xpbnd1.jpg

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I just changed my polyrib belt on my 2004 GT3. Just an FYI, you cannot use a 24mm socket because you do not have the space because of an aluminum bracket holding the motor that runs right in front of the tensioning pulley. A 24mm boxed end wrench is what you need. The spacing between the aluminum bracket and belt tensioner pulley is tight. I had to use a screw driver to lightly pry to open the gap to fit my wrench within the space. Also, the pulley layout is different so draw the layout before removing the belt. When removing or replacing space is very limited and not as open as the picture illustrates entire procedure should take 30-45 minutes. Good Luck.

Steve

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where's the cheapest place to order a polyrib belt? I'm currently just shy of 60,000miles / 96,000kms on my 2002. I was planning on installing K&N intake, so should I change my polyrib belt while I have the intake out?

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I don't know about you, but I'm tired of having to waste a half a day to go into town and buy some random $30 socket every time I work on this car. Since I've got just about every size except a 24 mm, I thought I was going to have to do this again. Then I discovered that a 15/16 socket fits the tensioner pulley perfectly too. And that's a common size found in most tool kits.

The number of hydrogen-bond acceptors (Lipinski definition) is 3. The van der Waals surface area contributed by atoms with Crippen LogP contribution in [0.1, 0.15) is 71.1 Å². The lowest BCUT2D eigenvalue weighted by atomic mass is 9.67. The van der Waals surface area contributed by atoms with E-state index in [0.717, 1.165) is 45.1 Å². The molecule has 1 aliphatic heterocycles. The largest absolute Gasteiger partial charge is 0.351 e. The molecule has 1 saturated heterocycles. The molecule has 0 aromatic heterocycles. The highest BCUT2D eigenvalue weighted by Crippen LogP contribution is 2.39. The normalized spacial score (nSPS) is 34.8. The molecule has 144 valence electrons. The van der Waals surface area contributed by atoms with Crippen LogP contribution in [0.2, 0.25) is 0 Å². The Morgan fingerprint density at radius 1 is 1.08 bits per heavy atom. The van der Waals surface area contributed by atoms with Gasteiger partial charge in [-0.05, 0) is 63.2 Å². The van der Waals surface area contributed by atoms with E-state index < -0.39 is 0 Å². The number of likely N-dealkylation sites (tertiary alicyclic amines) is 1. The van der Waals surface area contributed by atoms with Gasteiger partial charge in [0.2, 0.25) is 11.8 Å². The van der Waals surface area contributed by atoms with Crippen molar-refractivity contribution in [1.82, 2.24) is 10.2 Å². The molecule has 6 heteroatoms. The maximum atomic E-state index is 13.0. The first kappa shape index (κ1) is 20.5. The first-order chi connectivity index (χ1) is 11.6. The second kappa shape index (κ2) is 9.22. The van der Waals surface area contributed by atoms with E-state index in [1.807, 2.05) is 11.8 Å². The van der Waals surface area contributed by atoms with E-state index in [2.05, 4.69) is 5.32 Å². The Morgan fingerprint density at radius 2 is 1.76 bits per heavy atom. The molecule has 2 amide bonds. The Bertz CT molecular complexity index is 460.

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Hi there

Do I have to 'center' the servo pump wheel? It looks like it wobbles a bit since I loosened and fastened it again. However the DYI does not indicate anything like this and this is how I've done it:

2. Position servo pump wheel (2).

- Put on the servo pump wheel together with the drive belt.

- Slightly tighten the three fastening screws on the servo pump wheel.

3. Tension drive belt (3).

- To tension the drive belt, turn the tensioning roller 7 in clockwise direction and simultaneously fit the drive belt on the deflection roller 8.

- Then slowly relieve. To do this, turn the tensioning roller slowly counter−clockwise (anti-clockwise).

4. Tighten fastening screws on servo pump (4).

- Tighten the fastening screws of the servo pump drive wheel. Tightening torque: 17 ftlb. (23 Nm)

Thanks in advance.

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Gates has a nifty polyrib checker. A belt may pass visual but the groove depths may be out of spec.

post-898-0-07096500-1313186436_thumb.jpg

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One important piece of advice and one question.

First, the advice - be careful of the oil filler tube when replacing the belt. Plastic tends to get hard and brittle with age, and I barely bumped that sucker with my shoulder or arm when pulling off the old belt and it cracked and popped clean off. Now I either have to pay for a new part and spend a few hours removing the alternator to replace it, or glue/epoxy/tape the stupid thing back together.